From the dawn of time, man and animal alike have had to wake up. Scientists have never been able to agree why we sleep, but no one can argue that it is absolutely necessary, and because of this, man has toiled for centuries with different methods of startling himself awake. Let's take a look at a few notable milestones in the history of the alarm clock:
Some creatures rise with the sun while the other half use it as a signal to find a place to hide out. Some researchers have theorized that the reason we sleep is because our cave ancestors were stuck inside their places of refuge, hiding from the terrifying predators that roamed the night, and since there wasn't much else to do they decided to sleep through it. This theory is debatable, but it is true that the only method early man had for rising was with the rays of the sun.
As farming developed and wild animals were domesticated, a genuinely handy feature was found in the rooster, although truly annoying, this fowl will typically start sounding off before the sun is visible and allows a farmer to get a jump on his days labor.
The Sundial and Water Clock
When civilization began to bloom and our large brains began to face new challenges in large communal organizations, there was need for a system of agreement about what time it was. The earliest timepieces were sundials that used cast shadows and a circular number pattern to give a reasonably precise synchronization. At the same time, the water clock was becoming popular and worked much like an hourglass, but used a regulated flow of water in place of sand.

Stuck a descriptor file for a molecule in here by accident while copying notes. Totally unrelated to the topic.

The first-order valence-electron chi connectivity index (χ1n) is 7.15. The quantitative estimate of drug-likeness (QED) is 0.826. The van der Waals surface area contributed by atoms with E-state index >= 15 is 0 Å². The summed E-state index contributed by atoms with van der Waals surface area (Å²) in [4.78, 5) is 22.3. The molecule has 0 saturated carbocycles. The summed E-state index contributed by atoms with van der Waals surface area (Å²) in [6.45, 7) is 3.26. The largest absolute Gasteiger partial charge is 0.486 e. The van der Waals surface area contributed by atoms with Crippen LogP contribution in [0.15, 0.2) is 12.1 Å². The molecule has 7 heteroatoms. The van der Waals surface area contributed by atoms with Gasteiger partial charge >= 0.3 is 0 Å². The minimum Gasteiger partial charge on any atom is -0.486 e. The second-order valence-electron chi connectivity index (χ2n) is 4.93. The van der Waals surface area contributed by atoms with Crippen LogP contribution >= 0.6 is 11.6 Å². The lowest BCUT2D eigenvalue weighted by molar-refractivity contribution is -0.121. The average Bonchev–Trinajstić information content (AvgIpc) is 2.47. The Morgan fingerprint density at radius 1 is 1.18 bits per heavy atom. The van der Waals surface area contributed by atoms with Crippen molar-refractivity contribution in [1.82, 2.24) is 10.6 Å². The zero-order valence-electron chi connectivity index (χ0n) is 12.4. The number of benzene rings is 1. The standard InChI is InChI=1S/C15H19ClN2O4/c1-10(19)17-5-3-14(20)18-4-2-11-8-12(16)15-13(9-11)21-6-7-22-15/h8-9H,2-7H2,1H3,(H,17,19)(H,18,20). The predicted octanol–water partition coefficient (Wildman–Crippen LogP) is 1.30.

The Mechanical Clock
Although this device was invented in 240B.C., it wouldn't be until nearly 1600 years later that it would be effectively used. Large clock towers began popping up across europe in the mid 14th century and are still an iconic image of many great cities in the region.
Adjustable Home Alarm Clocks
These nifty devices, the classic metal types with two bells at the top, became the burden of those experiencing the industrial revolution. For the first time in history it became crucial for hundreds of people to show up in one location, at the same time, every day. So beginning in 1870 large numbers of these little guys were sold, and this is where we can say that the modern alarm clock was born.